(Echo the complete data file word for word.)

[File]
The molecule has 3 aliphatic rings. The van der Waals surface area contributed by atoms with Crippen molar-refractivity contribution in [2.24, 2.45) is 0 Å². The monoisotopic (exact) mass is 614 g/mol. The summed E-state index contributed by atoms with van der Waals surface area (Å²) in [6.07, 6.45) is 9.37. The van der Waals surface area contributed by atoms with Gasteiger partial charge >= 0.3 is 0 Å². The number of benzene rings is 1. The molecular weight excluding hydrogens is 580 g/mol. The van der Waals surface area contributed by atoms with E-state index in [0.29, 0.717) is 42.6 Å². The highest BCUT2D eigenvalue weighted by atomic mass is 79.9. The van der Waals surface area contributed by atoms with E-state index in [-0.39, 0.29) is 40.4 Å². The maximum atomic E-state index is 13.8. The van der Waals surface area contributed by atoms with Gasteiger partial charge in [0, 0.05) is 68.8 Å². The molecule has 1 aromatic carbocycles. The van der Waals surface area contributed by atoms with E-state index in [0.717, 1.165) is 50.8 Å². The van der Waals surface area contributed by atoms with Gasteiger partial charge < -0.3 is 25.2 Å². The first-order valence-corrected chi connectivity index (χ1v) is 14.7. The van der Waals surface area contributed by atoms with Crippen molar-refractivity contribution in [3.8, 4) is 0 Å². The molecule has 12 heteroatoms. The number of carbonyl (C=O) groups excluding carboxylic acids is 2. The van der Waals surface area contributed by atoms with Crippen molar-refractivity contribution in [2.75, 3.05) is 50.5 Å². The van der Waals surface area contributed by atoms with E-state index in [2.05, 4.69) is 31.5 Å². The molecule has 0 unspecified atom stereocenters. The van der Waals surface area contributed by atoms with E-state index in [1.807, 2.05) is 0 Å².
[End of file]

The molecule has 3 aliphatic rings. The van der Waals surface area contributed by atoms with Crippen molar-refractivity contribution in [2.24, 2.45) is 0 Å². The monoisotopic (exact) mass is 614 g/mol. The summed E-state index contributed by atoms with van der Waals surface area (Å²) in [6.07, 6.45) is 9.37. The van der Waals surface area contributed by atoms with Gasteiger partial charge >= 0.3 is 0 Å². The number of benzene rings is 1. The molecular weight excluding hydrogens is 580 g/mol. The van der Waals surface area contributed by atoms with E-state index in [0.29, 0.717) is 42.6 Å². The highest BCUT2D eigenvalue weighted by atomic mass is 79.9. The van der Waals surface area contributed by atoms with E-state index in [-0.39, 0.29) is 40.4 Å². The maximum atomic E-state index is 13.8. The van der Waals surface area contributed by atoms with Gasteiger partial charge in [0, 0.05) is 68.8 Å². The molecule has 1 aromatic carbocycles. The van der Waals surface area contributed by atoms with E-state index in [0.717, 1.165) is 50.8 Å². The van der Waals surface area contributed by atoms with Gasteiger partial charge < -0.3 is 25.2 Å². The first-order valence-corrected chi connectivity index (χ1v) is 14.7. The van der Waals surface area contributed by atoms with Crippen molar-refractivity contribution in [3.8, 4) is 0 Å². The molecule has 12 heteroatoms. The number of carbonyl (C=O) groups excluding carboxylic acids is 2. The van der Waals surface area contributed by atoms with Crippen molar-refractivity contribution in [2.75, 3.05) is 50.5 Å². The van der Waals surface area contributed by atoms with E-state index in [2.05, 4.69) is 31.5 Å². The molecule has 0 unspecified atom stereocenters. The van der Waals surface area contributed by atoms with E-state index in [1.807, 2.05) is 0 Å².